It just can’t do it with the payload DL wanted. As a matter of fact, the 77L might be the only aircraft in the world that can do this route with a heavy-ish payload. An A35K with a thrust bump is interesting though.


I thank those who put forth the effort on range/payload calcs.

'It can fly it but without the payload' means it doesn't represent the same revenue opportunity. There's some value in being able to carry intercontinental freight, right?

DL has had enough A350s for a while now (and had deferred some even before COVID-19 or the LATAM A350 commitments), and still chose to use 77Ls on the route. That suggests they value payload capability more than the A350's fuel savings. (It might also suggest that DL simply had no better route for the 77Ls that were in the fleet...) It's hard to argue the costs of a pilot-specific subfleet (whether that's DL 777/77L or just the ten 77Ls) where the capability is needed on just one or two routes.

DL looks like it's finally getting serious about fleet simplification. As it shrinks that becomes even more of a priority. That's a long and expensive path unless you're just pulling out capacity and/or terminating outlier routes (distance, noise requirements, runway limitations, hot/high).
 
Lootess
Posts: 559
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Re: DL to permanently retire entire 777 fleet

Thu Jun 04, 2020 3:30 pm

ElroyJetson wrote:
SA has flown the A359 JNB-JFK but the route is 409 nm shorter than JNB-ATL which is about an hour less flight time. The A359 is very good but JNB-JFK is one of the most challenging in the world. It is no disgrace it has to do a stop at CPT.


Considering Delta ran ATL-DKR-JNB and ATL-DKR-CPT for awhile on the 764/763, definitely no disgrace. They'll also be happy to get the higher A350 tonne variants off the line in Toulouse for it.
 
tjerome
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Re: Delta Widebody Thread - 2020

Thu Jun 04, 2020 7:19 pm

Just found out that 1705 is no longer in the SkyTeam livery. I wish they had kept that livery on a handful of planes but they have been re-painting those planes back into the normal livery.
 
PSU.DTW.SCE
Posts: 8528
Joined: Mon Jan 28, 2002 11:45 am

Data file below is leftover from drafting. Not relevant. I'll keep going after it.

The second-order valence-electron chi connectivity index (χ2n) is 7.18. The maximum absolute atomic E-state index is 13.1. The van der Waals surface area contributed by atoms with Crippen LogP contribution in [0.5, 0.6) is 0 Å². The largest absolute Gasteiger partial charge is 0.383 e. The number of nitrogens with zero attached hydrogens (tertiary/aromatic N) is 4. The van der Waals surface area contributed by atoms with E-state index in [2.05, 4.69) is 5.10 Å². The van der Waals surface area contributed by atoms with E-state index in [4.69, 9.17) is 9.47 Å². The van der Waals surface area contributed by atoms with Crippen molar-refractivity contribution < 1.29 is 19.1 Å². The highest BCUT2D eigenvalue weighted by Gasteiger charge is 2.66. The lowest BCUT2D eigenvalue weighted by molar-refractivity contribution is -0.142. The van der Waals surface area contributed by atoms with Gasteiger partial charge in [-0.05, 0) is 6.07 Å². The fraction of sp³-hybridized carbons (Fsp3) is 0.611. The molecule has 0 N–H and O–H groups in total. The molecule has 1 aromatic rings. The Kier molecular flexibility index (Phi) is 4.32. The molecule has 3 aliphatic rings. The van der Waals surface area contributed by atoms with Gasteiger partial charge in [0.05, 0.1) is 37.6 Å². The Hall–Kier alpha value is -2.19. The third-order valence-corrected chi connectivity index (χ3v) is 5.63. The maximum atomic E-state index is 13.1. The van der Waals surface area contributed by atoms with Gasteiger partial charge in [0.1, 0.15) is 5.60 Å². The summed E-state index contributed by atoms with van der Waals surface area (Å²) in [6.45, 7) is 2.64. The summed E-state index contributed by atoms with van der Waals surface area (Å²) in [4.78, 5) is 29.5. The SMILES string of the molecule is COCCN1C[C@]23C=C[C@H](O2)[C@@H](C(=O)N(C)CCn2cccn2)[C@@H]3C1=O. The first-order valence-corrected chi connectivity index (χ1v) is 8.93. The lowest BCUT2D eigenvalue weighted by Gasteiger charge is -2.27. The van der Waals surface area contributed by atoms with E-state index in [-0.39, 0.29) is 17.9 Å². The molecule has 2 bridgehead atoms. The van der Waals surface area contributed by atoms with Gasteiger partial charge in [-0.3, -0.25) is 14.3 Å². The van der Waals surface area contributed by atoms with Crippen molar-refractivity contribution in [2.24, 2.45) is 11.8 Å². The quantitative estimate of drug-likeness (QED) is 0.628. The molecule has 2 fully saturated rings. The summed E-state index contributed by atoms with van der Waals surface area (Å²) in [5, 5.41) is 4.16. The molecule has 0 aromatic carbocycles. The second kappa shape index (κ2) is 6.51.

Re: Delta Widebody Thread - 2020

Thu Jun 04, 2020 8:32 pm

The 4 remaining A359s in storage are now scheduled to leave BYH on Friday & Saturday. It appears all A359s will now be active.
https://flightaware.com/live/airport/KBYH/scheduled
2 BYH-DTW on Friday
2 BYH-MSP on Saturday
 
na
Posts: 9812
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Re: DL to permanently retire entire 777 fleet

Sat Jun 06, 2020 1:41 pm

Are some of the DL 777s now parked already been retired permanently or is it planned to return all to service for a short time?
 
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scbriml
Posts: 19535
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Re: DL to permanently retire entire 777 fleet

Sat Jun 06, 2020 2:06 pm

MIflyer12 wrote:
'It can fly it but without the payload' means it doesn't represent the same revenue opportunity. There's some value in being able to carry intercontinental freight, right?


Potential revenue is just that, potential.

While the A359 might not not be able to lift as much or carry it as far as a 77L, what it does is fly the route at significantly lower cost. It's a complex equation, simply saying the 77L might be able to generate more revenue isn't the full picture. DL appears to have decided that the difference isn't sufficient to warrant keeping the 77L fleet.

MIflyer12 wrote:
DL has had enough A350s for a while now (and had deferred some even before COVID-19 or the LATAM A350 commitments), and still chose to use 77Ls on the route. That suggests they value payload capability more than the A350's fuel savings.